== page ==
Cinematic Storytelling® The 100 Most Powerful Film Conventions Every Filmmaker Must Know by Jennifer Van Sijll
Review by Beverly Nault

Part how-to for directors and filmmakers, part encyclopedia for screenwriters, Van Sijll’s trademark niche, “visual literacy,” is now a required class at top film schools. In her book that’s become required reading for the students, she dissects a wide range of techniques for camera angles, movement, editing, sound, props, and music among dozens of other elements to add subtext, exposition, and metaphor.

When sound was first added to the medium, moviemakers lamented the addition of dialog, predicting that the art intended for visual storytelling would lose its effect. Van Sijll’s techniques are designed to help the industry avoid “talky-talk” exposition and use creative elements to avoid “literature transferred to the screen.”

If you’ve received notes that your screenplay has too much dialog, not enough subtext or reads like a novel, Cinematic Storytelling could help with new ideas for rewrites. From wardrobe to weather, location to lighting, Van Sijll uses scenes and screengrabs from classic movies to illustrate each concept.

While screenwriters are cautioned against “directing” the film or describing camera placement, Van Sijll considers the screenplay the first opportunity for effectively implementing motion and other techniques besides action beats and dialog. The book’s screenplay excerpts “demonstrate how master screenwriters have incorporated cinematic storytelling into their scripts without disrupting the read or directing-the-director.” (Kindle location 277)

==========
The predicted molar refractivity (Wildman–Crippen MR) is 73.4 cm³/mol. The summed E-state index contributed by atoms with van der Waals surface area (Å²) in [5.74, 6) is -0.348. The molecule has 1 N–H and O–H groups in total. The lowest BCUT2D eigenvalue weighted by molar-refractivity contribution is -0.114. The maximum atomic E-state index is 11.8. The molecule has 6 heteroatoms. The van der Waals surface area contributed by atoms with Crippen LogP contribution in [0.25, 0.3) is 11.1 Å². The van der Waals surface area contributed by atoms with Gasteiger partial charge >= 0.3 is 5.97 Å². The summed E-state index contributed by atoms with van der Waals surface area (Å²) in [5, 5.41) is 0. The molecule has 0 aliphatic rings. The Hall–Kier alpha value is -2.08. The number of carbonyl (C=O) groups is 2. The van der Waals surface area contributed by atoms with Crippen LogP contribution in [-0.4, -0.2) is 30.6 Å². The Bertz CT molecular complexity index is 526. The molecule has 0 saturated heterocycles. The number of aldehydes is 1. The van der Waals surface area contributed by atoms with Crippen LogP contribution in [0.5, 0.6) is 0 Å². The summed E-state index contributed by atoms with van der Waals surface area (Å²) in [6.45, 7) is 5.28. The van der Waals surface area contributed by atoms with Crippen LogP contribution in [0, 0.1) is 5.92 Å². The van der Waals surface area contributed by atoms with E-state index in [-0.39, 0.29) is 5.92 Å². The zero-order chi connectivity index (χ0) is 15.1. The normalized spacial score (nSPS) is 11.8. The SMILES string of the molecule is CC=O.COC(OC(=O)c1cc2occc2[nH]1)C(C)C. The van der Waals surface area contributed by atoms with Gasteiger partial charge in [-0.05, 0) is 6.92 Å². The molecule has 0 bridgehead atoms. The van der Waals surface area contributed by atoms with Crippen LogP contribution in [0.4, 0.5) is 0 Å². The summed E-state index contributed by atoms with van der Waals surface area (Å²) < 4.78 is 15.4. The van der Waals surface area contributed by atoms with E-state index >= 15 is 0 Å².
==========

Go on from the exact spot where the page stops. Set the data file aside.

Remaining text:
The book can be read cover to cover, or as a “dictionary” to see how other writers and directors have used the elements in classic features. I found a few typos, but the book reads quickly, and is well organized. The index itself is a valuable resource.

Jennifer Van Sijll has an MFA from USC’s Department of Cinematic Arts. She consults on screenplays, videos, marketing campaigns and commercials. Her clients include film studios, corporate venues, ad agencies, and independent writers and producers. Representative clients include Google, Pixar, Universal Studios, China Central Television, Juniper Networks, Seagate, Microsoft, Attik, and Nestle. She teaches her visual literacy seminars and workshops all over the world.

About Beverly Nault: Beverly Nault was a technical writer for an aerospace software company before she began writing creatively for publication. In 2011, her first novel, Fresh Start Summer, and memoir Lessons from the Mountain, What I Learned from Erin Walton, written with actor Mary McDonough, both released. Since then, Bev’s had ten novels and several short stories published. She’s been a freelance editor for fiction and non-fiction writers, a first reader for a literary agency, and staff acquisitions editor for the literary journal, Eastern Iowa Review. Bev lives in Mesa with her husband Gary where she dabbles in tennis, and excels at spoiling their three grandchildren.

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